Etgar Keret has already penned four best-selling short-story collections and had his fiction translated into 16 languages. His latest collection, called The Nimrod Flip Out (Farrar, Straus and Giroux, 176 pages, $12 paperback), features a number of stories first published in the Weekly.
Finally, L.A. Weekly classical-music critic Alan Rich’s reviews and essays on influential musicians have been collected in one volume, So I’ve Heard (Classical Music Today, 352 pages, $25 paperback).
Verse and paintings by the fanciful artist Calef Brown make up his Flamingos on the Roof (Houghton Mifflin, 64 pages, $16 hardback), a book for young readers.
John and Moses Brown, the founders of Brown University and brothers with different views on slavery, are the focus of former Weekly news editor Charles Rappleye’s biography, Sons of Providence: The Brown Brothers, the Slave Trade, and the American Revolution (Simon & Schuster, 416 pages, $27 hardback).
Ellen Forney’s “panty-dropping comics,” including a number commissioned by the Weekly, are collected in I Love Led Zeppelin (Fantagraphics, 112 pages, $17 paperback).
Geoff Nicholson, author of The Hollywood Dodo and other novels, delves into Sex Collectors: The Secret World of Consumers, Connoisseurs, Curators, Creators, Dealers, Bibliographers, and Accumulators of “Erotica” (Simon & Schuster, 288 pages, $25 hardback).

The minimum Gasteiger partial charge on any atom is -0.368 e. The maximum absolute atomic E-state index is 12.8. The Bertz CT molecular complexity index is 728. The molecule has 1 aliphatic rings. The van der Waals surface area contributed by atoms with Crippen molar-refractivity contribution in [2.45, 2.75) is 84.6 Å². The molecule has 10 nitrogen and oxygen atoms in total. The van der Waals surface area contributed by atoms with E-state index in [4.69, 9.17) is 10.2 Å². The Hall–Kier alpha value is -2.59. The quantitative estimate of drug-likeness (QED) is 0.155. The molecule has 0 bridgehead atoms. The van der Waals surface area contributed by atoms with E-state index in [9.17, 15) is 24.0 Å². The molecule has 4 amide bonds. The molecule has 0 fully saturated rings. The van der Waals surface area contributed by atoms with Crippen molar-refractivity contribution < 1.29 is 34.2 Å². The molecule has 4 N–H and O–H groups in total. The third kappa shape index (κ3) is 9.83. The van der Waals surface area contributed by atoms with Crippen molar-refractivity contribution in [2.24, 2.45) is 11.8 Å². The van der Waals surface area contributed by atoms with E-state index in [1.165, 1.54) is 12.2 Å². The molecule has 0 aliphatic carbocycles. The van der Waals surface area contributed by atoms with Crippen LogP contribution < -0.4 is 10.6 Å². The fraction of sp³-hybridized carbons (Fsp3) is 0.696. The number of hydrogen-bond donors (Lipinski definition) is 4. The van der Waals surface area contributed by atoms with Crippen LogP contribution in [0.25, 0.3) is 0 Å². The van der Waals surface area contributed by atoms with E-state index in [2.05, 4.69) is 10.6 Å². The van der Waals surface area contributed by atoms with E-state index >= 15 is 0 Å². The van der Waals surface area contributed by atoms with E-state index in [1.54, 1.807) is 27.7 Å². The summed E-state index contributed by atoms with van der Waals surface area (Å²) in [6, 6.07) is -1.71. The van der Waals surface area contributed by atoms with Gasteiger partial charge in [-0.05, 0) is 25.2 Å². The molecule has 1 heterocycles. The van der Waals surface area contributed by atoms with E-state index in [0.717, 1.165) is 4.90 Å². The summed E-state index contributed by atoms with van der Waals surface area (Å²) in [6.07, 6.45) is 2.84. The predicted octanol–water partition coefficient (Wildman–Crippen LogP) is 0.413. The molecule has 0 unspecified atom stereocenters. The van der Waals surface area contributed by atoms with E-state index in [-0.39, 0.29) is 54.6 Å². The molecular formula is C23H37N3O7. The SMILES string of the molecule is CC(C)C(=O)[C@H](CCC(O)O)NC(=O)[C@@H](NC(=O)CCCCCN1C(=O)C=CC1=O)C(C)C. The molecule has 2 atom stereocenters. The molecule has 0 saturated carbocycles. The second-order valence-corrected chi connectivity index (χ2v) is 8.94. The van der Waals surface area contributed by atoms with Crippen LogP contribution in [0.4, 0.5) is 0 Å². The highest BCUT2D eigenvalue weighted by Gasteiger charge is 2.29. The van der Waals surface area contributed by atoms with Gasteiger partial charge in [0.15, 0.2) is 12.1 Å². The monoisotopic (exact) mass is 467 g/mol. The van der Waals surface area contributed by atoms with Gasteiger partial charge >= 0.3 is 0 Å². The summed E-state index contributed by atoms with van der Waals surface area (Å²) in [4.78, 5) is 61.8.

In 2012: The Return of Quetzalcoatl (Tarcher, 408 pages, $27 hardback), Daniel Pinchbeck suggests that we are shifting from a materially driven culture to one based in spirituality.
Billy Hazelnuts (Fantagraphics, 100 pages, $20 hardback) is the new graphic novel by Harvey and Eisner award–winning cartoonist Tony Millionaire.
In Burning Rainbow Farm: How a Stoner Utopia Went Up in Smoke (Bloomsbury USA, 304 pages, $25 hardback), Dean Kuipers tells the true story of Rainbow Farm, a campground devoted to the decriminalization of marijuana, and the mysterious deaths of its two founders.
In Conned: How Millions Went to Prison, Lost the Vote, and Helped Send George W. Bush to the White House (New Press, 304 pages, $26 hardback),Sacramento journalist Sasha Abramskyseeks to awaken Americans to our laws that disenfranchise potential voters.
“The art of Lou Beach is probably smarter than you,” says Matt Groening, and who are we to argue? Cut It Out (Last Gasp, 128 pages, $25 hardback) collects the L.A. pop-icon’s smart art.
If the Creek Don’t Rise: My Life Out West With the Last Black Widow of the Civil War (Harcourt, 336 pages, $23 hardcover) is Rita Williams’ memoir about being raised by her eccentric Aunt Daisy, herself a child of the Deep South who married a Civil War veteran and moved west.
The interviews, essays and reviews of Ernest Hardy are collected in Blood Beats: Vol. 1 Demos, Remixes & Extended Versions (RedBone Press, 256 pages, $20 paperback).
The Suitors (Counterpoint Press, 256 pages, $23 hardback), loosely based on The Odyssey, is the first novel by Ben Ehrenreich, author of several memorable Weekly cover stories from Haiti to Afghanistan.
Staff writer Brendan Bernhard’s White Muslim: From L.A. to New York . . . to Jihad? (Melville House, 187 pages, $13 paperback) began life as a cover story for the Weekly.